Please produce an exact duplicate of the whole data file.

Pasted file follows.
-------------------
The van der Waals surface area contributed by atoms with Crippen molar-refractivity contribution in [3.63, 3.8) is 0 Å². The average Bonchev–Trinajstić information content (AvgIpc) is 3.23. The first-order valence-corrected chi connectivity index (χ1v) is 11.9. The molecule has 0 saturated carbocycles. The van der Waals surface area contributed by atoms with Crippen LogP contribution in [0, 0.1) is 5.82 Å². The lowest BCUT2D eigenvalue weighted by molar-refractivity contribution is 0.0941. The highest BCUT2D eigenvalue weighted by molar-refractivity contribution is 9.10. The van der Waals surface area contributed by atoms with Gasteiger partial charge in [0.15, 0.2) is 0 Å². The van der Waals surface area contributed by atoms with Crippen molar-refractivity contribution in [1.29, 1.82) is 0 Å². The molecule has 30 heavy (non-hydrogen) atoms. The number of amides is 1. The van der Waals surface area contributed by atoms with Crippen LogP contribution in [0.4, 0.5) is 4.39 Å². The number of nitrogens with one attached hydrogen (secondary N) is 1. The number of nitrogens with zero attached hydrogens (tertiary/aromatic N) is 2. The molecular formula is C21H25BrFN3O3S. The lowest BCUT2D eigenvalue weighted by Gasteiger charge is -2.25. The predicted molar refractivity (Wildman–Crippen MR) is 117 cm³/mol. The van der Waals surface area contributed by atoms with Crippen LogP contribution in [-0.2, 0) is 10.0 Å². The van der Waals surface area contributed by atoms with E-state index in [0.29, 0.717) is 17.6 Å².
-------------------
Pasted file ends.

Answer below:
The van der Waals surface area contributed by atoms with Crippen molar-refractivity contribution in [3.63, 3.8) is 0 Å². The average Bonchev–Trinajstić information content (AvgIpc) is 3.23. The first-order valence-corrected chi connectivity index (χ1v) is 11.9. The molecule has 0 saturated carbocycles. The van der Waals surface area contributed by atoms with Crippen LogP contribution in [0, 0.1) is 5.82 Å². The lowest BCUT2D eigenvalue weighted by molar-refractivity contribution is 0.0941. The highest BCUT2D eigenvalue weighted by molar-refractivity contribution is 9.10. The van der Waals surface area contributed by atoms with Gasteiger partial charge in [0.15, 0.2) is 0 Å². The van der Waals surface area contributed by atoms with Crippen molar-refractivity contribution in [1.29, 1.82) is 0 Å². The molecule has 30 heavy (non-hydrogen) atoms. The number of amides is 1. The van der Waals surface area contributed by atoms with Crippen LogP contribution in [0.4, 0.5) is 4.39 Å². The number of nitrogens with one attached hydrogen (secondary N) is 1. The number of nitrogens with zero attached hydrogens (tertiary/aromatic N) is 2. The molecular formula is C21H25BrFN3O3S. The lowest BCUT2D eigenvalue weighted by Gasteiger charge is -2.25. The predicted molar refractivity (Wildman–Crippen MR) is 117 cm³/mol. The van der Waals surface area contributed by atoms with Crippen LogP contribution in [-0.2, 0) is 10.0 Å². The van der Waals surface area contributed by atoms with E-state index in [0.29, 0.717) is 17.6 Å².